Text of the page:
Another heroic failure

The UK jurisprudence has failed to grasp yet another opportunity to protect our environment from the harm caused by poorly planned, and some would say unnecessary, development by denying the latest attempt by campaigners to get a decision involving the HS2 project set aside. Since this latest heroic failure by the campaign against HS2 received scant coverage in the nation’s media, I thought that I should give it some acknowledgement by interrupting my current Lessons from history series with a few comments – I think that we all would benefit by a rest from my thoughts on appearing before the HS2 Select Committee anyway.

The blow was delivered by High Court judge Mr Justice Lindblom in handing down his judgment on a judicial review that he heard in June. The application for this review was made by HS2 Action Alliance and the London Borough of Hillingdon Council. Their contention is that the Secretary of State acted illegally by issuing safeguarding directions for the Phase 1 route of HS2 without having first carried out a strategic environmental assessment (SEA) and that, accordingly, the directions should be quashed.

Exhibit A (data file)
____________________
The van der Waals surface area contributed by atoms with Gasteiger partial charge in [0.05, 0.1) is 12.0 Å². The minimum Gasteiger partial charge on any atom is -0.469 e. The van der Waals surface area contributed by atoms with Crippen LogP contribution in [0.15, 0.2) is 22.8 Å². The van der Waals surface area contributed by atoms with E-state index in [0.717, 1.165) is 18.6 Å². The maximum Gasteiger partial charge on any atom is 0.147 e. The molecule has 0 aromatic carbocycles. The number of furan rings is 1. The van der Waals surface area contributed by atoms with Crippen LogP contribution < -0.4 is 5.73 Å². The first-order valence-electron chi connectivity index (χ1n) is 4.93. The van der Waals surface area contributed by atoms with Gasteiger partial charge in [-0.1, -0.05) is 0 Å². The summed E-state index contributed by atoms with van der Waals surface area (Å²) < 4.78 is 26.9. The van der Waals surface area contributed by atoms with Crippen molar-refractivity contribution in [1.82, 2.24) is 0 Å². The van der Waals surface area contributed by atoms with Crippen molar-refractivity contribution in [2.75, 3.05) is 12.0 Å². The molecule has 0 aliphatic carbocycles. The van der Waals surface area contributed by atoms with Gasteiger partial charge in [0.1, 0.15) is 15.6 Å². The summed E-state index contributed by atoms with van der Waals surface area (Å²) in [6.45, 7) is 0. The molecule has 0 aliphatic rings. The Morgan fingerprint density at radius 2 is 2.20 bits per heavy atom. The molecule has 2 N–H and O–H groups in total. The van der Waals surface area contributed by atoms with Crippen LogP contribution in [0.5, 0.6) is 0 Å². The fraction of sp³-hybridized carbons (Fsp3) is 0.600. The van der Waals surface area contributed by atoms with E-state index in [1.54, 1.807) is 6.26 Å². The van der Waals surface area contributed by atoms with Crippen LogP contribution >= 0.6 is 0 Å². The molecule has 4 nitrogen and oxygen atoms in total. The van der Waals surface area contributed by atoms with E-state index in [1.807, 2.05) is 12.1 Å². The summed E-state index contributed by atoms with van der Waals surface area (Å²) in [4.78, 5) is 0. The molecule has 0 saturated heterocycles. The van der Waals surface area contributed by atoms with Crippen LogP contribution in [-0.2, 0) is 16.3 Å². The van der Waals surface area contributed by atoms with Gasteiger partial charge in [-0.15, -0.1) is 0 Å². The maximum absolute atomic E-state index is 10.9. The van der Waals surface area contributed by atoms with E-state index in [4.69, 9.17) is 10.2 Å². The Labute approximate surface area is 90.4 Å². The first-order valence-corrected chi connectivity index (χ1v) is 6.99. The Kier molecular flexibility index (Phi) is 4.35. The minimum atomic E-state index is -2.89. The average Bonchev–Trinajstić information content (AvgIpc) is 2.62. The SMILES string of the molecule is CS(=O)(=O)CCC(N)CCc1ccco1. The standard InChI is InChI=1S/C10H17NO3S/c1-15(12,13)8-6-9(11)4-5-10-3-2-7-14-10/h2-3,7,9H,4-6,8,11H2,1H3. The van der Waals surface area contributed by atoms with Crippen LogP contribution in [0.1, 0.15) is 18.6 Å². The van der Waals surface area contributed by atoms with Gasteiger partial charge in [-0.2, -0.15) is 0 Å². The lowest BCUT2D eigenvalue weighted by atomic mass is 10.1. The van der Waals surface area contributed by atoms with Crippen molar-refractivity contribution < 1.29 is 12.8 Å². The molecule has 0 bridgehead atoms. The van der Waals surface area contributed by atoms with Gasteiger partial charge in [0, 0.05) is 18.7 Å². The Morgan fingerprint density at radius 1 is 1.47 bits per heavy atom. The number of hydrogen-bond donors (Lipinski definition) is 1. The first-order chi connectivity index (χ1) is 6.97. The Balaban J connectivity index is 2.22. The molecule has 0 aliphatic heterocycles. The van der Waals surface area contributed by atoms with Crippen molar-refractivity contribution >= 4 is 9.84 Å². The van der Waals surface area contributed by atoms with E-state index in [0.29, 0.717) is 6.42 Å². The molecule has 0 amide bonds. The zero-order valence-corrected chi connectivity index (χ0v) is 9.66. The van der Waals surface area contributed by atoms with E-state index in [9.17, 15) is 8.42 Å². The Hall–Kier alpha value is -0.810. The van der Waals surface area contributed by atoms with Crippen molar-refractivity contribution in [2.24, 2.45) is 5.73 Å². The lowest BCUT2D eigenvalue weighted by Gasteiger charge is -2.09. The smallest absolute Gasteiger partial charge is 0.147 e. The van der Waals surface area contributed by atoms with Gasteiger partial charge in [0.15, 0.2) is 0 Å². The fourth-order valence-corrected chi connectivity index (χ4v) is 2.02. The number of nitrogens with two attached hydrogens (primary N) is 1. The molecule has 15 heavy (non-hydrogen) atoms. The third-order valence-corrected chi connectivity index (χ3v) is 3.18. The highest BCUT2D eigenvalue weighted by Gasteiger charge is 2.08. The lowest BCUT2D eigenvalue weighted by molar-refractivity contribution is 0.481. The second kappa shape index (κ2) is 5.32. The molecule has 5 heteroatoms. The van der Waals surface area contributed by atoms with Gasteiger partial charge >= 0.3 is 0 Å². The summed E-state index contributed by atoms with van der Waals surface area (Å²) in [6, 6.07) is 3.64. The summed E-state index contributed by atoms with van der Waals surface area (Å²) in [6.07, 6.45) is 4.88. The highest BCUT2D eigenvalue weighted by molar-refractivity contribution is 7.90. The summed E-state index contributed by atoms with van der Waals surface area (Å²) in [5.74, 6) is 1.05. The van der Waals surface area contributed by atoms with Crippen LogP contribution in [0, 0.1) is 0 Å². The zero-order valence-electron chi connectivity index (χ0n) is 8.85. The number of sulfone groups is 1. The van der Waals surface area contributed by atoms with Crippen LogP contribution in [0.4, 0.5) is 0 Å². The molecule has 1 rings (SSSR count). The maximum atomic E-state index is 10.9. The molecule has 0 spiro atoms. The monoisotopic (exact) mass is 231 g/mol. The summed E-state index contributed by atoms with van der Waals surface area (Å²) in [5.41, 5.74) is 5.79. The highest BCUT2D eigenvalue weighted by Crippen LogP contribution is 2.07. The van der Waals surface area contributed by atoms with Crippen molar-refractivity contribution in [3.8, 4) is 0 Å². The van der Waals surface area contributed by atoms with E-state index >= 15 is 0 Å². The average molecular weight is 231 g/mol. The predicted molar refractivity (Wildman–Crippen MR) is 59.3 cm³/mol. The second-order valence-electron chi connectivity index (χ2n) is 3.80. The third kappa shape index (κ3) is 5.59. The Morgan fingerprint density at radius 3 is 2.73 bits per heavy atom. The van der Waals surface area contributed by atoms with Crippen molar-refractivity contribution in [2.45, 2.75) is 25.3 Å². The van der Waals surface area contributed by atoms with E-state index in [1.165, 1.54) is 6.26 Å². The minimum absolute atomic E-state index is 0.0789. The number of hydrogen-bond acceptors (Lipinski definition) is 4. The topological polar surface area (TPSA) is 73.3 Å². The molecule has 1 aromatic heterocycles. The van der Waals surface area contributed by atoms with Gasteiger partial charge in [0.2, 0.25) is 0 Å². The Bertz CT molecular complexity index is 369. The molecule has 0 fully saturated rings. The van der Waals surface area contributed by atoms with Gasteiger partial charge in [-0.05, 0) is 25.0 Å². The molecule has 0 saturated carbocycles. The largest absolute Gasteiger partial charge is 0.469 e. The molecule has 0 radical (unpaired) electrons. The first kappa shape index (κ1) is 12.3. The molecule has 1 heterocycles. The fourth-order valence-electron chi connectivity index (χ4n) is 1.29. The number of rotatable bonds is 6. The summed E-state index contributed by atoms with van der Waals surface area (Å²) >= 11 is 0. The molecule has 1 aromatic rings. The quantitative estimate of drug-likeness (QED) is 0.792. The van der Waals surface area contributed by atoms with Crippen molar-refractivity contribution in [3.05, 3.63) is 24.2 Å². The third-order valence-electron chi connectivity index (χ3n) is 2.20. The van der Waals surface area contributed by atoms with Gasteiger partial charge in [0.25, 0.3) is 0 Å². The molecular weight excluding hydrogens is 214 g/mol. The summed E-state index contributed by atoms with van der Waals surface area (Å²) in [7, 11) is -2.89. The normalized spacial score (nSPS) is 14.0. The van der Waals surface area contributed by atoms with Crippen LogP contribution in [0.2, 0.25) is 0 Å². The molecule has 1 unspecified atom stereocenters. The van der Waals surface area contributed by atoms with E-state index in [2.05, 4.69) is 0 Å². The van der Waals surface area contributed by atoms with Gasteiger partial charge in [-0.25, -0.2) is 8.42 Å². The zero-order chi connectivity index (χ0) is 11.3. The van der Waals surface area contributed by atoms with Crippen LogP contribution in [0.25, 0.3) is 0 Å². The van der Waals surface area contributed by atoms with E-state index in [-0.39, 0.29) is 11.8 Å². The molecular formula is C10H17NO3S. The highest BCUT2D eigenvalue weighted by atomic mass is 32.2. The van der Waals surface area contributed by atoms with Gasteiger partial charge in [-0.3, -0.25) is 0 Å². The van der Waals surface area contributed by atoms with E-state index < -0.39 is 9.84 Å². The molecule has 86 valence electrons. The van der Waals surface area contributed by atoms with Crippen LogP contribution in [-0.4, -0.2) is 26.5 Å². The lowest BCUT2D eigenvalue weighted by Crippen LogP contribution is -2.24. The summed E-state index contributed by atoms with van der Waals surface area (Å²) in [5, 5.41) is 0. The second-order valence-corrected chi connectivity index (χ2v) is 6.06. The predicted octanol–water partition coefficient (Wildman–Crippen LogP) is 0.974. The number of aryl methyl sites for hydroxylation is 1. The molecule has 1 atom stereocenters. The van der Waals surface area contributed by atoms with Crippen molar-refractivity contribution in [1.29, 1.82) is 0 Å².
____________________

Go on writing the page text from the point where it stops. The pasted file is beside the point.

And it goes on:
Lead counsel for these two claimants, David Elvin QC, asserted during the June hearing that the effect of the safeguarding directions was “to blight development in the land covered by the direction for an indefinite period and without an SEA which might have enabled the impacts to be minimised or avoided”.

The key question that the Judge had to determine is one that will be familiar to those who have followed my earlier blogs on the legal battles about the HS2 project, for example The environment was the real loser, part 2 (posted on 27 Jan 2014). This question is whether the safeguarding directions, or the Decisions and Next Steps document in previous legal proceedings, constitute “a plan or programme setting the framework for future development consent” as defined in article 2(a) of the SEA Directive. In his Approved Judgement, Mr Justice Lindblom says that the issue divides into two questions, explaining (in paragraph 45):

“The first question is whether the safeguarding directions are a plan or programme setting the framework for the future development consent of the HS2 project itself. The second is whether they are a plan or programme setting the framework for the future development consent of any other project.”

His answer to both questions being in the negative, his ruling is that (paragraph 57):